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Development of a Formalism for Modelling and Analysis of Dynamic Reconfiguration of Dependable Real-Time Systems: A Technical Diary Anirban Bhattacharyya.

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Presentation on theme: "Development of a Formalism for Modelling and Analysis of Dynamic Reconfiguration of Dependable Real-Time Systems: A Technical Diary Anirban Bhattacharyya."— Presentation transcript:

1 Development of a Formalism for Modelling and Analysis of Dynamic Reconfiguration of Dependable Real-Time Systems: A Technical Diary Anirban Bhattacharyya and John S. Fitzgerald 18 th November 2008

2 2 Outline 1.Motivation 2.Development of CCS dp 3.Conclusions 4.Future Work 5.Additional Material

3 3 Background Competition is driving computing systems, including dependable real-time (DRT) systems, towards greater: flexibility, availability, and dependability. Dynamic reconfiguration can help to increase system flexibility, availability, and reliability. Formal methods can help to increase system predictability.

4 4 Dynamic Reconfiguration Cases configuration 1 configuration 2 real-time Case 1 configuration 2 configuration 1 dynamic reconfiguration transactions Case 2 configuration 2 configuration 1 normal transactions dynamic reconfiguration transactions interactions (functional/temporal) Case 3

5 5 Previous Research on Case 3 Non-real-time distributed systems (e.g. Eternal [MMSN98]) Mode change in pre-emptively scheduled avionics [TBW92] Execution of optional components of a process [ABDSW96] The problem: there is no adequate computational formalism for Case 3.

6 6 Approach Formal modelling and verification to support predictability. Mobile process algebra to model computational interactions. Other kinds of modelling formalism are more problematic: -Reconfiguration process not modelled (e.g. Garp and Δ-Grammar; CHAM). -Interaction between reconfiguration and normal transactions not modelled (e.g. Garp and Δ-Grammar; CHAM; Z and VDM). -Conceptual gap between system design and formalism (e.g. CHAM). -Static configurations (e.g. CSP). Equational reasoning and model checking for verification.

7 7 CCS: Process Syntax

8 8 Case Study: Simple Sensor Array

9 9 Modelling Requirements 1.The right process must be deleted. 2.The total number of processes must have a uniform upper bound. Only scheduling level tasks/processes are modelled.

10 10 Trial using Inverse Process (P -1 )

11 11 Trial using P -1 raising a signal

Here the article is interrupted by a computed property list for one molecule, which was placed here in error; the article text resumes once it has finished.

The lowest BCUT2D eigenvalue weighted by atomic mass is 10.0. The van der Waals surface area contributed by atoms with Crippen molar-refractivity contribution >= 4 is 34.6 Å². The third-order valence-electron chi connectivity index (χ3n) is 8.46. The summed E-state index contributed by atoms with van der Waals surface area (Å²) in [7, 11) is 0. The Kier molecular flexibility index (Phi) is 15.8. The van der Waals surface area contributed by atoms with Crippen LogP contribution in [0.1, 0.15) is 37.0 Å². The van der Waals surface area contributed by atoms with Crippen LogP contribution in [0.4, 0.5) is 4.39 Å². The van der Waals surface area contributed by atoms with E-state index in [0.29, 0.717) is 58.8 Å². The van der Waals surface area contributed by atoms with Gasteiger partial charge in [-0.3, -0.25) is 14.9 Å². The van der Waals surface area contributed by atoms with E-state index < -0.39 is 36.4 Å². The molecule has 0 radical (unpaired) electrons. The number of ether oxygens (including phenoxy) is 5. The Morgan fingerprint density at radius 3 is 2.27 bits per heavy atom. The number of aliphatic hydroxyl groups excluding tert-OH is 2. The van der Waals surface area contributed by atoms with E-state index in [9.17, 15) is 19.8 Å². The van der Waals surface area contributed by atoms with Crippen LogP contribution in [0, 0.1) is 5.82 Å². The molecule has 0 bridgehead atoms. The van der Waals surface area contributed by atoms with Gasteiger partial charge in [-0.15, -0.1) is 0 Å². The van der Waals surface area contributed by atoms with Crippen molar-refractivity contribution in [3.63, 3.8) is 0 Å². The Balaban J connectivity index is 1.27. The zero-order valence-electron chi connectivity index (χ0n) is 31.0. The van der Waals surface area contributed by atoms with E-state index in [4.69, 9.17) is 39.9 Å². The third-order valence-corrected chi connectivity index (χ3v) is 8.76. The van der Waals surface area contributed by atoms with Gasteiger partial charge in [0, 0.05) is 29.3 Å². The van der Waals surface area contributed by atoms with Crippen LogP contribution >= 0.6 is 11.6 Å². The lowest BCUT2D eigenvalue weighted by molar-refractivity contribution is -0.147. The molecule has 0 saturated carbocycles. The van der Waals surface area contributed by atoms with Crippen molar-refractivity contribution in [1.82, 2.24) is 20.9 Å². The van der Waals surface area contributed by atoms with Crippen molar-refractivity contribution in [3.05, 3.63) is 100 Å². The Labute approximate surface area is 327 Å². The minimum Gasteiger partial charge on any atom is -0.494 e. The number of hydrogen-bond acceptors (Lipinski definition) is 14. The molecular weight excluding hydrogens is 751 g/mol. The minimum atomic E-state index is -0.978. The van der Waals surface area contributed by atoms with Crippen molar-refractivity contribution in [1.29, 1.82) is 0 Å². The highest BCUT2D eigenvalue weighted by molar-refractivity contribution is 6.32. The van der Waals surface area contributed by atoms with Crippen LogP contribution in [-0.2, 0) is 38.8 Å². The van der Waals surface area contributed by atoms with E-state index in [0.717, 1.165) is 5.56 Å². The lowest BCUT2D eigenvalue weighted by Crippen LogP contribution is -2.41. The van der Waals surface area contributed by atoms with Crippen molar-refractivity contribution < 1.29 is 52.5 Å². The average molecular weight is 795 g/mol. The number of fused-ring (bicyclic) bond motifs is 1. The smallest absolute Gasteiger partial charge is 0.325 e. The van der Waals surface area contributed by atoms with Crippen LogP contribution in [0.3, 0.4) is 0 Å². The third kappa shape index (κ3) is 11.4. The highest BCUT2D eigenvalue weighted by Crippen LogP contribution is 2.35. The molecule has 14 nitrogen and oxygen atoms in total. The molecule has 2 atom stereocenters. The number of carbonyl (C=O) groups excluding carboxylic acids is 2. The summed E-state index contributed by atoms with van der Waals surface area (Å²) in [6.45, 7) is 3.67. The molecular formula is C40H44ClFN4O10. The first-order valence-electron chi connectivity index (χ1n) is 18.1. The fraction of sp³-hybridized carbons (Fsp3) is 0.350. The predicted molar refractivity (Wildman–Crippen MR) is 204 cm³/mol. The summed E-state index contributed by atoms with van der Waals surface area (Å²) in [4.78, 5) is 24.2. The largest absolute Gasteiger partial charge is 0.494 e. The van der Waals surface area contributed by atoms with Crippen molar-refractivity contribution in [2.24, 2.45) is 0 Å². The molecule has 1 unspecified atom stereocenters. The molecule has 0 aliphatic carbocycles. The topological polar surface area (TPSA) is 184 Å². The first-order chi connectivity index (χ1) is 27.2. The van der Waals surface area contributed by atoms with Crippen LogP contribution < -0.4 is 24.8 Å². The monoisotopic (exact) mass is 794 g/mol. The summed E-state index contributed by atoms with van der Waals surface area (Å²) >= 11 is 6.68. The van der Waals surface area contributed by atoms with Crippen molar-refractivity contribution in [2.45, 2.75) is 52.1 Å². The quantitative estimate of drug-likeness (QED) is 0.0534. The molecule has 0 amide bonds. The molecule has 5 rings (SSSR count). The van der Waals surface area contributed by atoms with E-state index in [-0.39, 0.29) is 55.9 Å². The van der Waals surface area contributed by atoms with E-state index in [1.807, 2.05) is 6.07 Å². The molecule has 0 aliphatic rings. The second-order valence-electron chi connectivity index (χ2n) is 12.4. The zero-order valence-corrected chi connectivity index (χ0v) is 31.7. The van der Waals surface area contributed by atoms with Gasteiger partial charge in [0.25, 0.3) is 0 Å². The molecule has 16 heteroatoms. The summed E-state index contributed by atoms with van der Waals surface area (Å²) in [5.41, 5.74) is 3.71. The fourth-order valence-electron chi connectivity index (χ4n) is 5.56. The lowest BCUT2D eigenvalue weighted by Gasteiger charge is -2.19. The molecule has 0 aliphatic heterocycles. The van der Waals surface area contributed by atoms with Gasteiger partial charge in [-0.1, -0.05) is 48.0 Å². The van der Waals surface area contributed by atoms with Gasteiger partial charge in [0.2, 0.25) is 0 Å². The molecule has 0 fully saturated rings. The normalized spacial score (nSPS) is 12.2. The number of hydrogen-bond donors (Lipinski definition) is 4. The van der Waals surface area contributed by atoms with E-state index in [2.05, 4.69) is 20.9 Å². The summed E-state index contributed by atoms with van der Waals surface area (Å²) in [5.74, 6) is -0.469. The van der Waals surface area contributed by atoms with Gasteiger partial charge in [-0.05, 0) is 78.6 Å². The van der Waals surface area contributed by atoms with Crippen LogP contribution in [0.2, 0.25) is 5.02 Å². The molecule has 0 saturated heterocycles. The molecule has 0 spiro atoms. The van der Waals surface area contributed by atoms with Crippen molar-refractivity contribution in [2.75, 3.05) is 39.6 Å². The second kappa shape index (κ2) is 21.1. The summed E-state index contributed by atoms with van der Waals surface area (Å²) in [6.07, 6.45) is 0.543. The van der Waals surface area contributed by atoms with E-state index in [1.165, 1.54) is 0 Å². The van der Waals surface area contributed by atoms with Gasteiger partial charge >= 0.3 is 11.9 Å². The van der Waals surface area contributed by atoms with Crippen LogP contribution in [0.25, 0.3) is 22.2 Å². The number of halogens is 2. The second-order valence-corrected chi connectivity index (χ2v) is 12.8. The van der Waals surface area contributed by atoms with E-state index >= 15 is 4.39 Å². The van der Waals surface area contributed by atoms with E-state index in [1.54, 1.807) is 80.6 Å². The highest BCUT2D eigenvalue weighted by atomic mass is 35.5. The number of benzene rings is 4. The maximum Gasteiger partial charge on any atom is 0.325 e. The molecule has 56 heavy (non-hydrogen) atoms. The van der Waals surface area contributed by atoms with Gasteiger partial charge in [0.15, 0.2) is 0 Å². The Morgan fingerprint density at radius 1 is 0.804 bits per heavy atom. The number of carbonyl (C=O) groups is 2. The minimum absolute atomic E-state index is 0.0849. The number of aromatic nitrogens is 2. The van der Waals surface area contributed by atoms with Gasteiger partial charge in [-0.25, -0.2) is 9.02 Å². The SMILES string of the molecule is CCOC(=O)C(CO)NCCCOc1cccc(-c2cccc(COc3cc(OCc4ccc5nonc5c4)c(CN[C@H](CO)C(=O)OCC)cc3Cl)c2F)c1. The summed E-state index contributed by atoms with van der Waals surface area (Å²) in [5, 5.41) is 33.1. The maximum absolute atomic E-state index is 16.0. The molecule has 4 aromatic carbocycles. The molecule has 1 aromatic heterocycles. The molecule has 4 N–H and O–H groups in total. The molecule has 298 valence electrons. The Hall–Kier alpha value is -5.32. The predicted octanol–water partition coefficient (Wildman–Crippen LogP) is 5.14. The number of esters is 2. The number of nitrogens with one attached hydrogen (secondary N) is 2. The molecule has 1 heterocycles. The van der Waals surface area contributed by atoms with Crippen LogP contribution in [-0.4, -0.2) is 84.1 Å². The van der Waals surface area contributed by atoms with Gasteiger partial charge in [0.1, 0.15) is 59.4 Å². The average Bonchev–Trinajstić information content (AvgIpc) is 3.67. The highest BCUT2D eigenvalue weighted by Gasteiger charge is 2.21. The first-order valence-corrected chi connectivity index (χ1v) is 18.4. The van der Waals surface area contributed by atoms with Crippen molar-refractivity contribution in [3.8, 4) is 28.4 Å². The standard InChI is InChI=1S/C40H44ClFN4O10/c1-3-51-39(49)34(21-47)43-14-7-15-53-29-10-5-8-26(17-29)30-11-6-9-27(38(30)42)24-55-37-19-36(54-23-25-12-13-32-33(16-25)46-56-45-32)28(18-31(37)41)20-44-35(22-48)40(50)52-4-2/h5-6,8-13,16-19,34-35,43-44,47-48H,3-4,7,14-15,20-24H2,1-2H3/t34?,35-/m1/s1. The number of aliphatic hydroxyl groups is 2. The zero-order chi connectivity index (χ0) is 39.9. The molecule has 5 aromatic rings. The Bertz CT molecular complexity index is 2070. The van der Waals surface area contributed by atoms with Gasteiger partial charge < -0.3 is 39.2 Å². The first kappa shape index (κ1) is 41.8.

12 12 Trial using P -1 ;P

13 13 Evaluation of P -1 Trials Non-determinism causes problems: –wrong process can be deleted –infinite number of processes can be created Fixes cause problems: –raising a signal introduces fictitious actions –semantics of sequential operator are unclear –process identity cannot avoid infinite processes and loses useful congruence properties –prioritising composition with P -1 is too inflexible

14 14 Backtracking from P -1 Is process deletion the best starting point (i.e. the basic construct)? Process replacement is the most important reconfiguration operation Process replacement can model process deletion What happens if process replacement is taken as the starting point?

15 15 Fraction Process

16 16 Trial using a Fraction Process

17 17 Conclusions Occam’s razor can be a very useful evaluation tool in developing a formalism. Integrating evaluation into the development process of a formalism, and iterating this process using small case studies can be productive. Fraction processes help to integrate the modelling of dynamic process reconfiguration and normal actions into a single formalism.

18 18 Future Work Prove: strong bisimulation in CCS dp is a congruence; decidability of the congruence. Do you have ideas on case studies for me to model? Iterate using a series of case studies: –Apply fraction processes to an asynchronous π-calculus, to model broadcasting processes. –Model process identity, to reconfigure concurrent processes selectively. –Add time, to model clocks and durations. –Model check, to verify safety properties.

19 Additional Material

20 20 CCS dp : Strong Bisimulation

21 21 References I [ABDSW96]N. C. Audsley, A. Burns, R. I. Davis, D. J. Scholefield, and A. J. Wellings. Integrating optional software components into hard real-time systems. Software Engineering Journal, 11(3): , [MDK93]J. Magee, N. Dulay, and J. Kramer. Structuring parallel and distributed programs. Software Engineering Journal (Special Issue), 8(2):73–82, [MMSN98]L. E. Moser, P. M. Melliar-Smith, and P. Narasimhan. Consistent object replication in the Eternal system. Theory and Practice of Object Systems, 4(2):81-92, 1998.

22 22 References II [SVK97]D. B. Stewart, R. A. Volpe, and P. K. Khosla. Design of Dynamically Reconfigurable Real-Time Software using Port-Based Objects. IEEE Transactions on Software Engineering, 23(12): , [TBW92]K. W. Tindell, A. Burns, and A. J. Wellings. Mode Changes in Priority Pre-emptive Scheduled Systems. In Proceedings of the 13 th IEEE Real Time Systems Symposium, pages , [Ves94]S. Vestal. Mode Changes in a Real-Time Architecture Description Language. In Proceedings of the 2 nd International Workshop on Configurable Distributed Systems, pages , 1994.

23 23 References III [Wer97]M. Wermelinger. A Hierarchic Architecture Model for Dynamic Reconfiguration. In Proceedings of the 2 nd International Workshop on Software Engineering for Parallel and Distributed Systems, pages , 1997.


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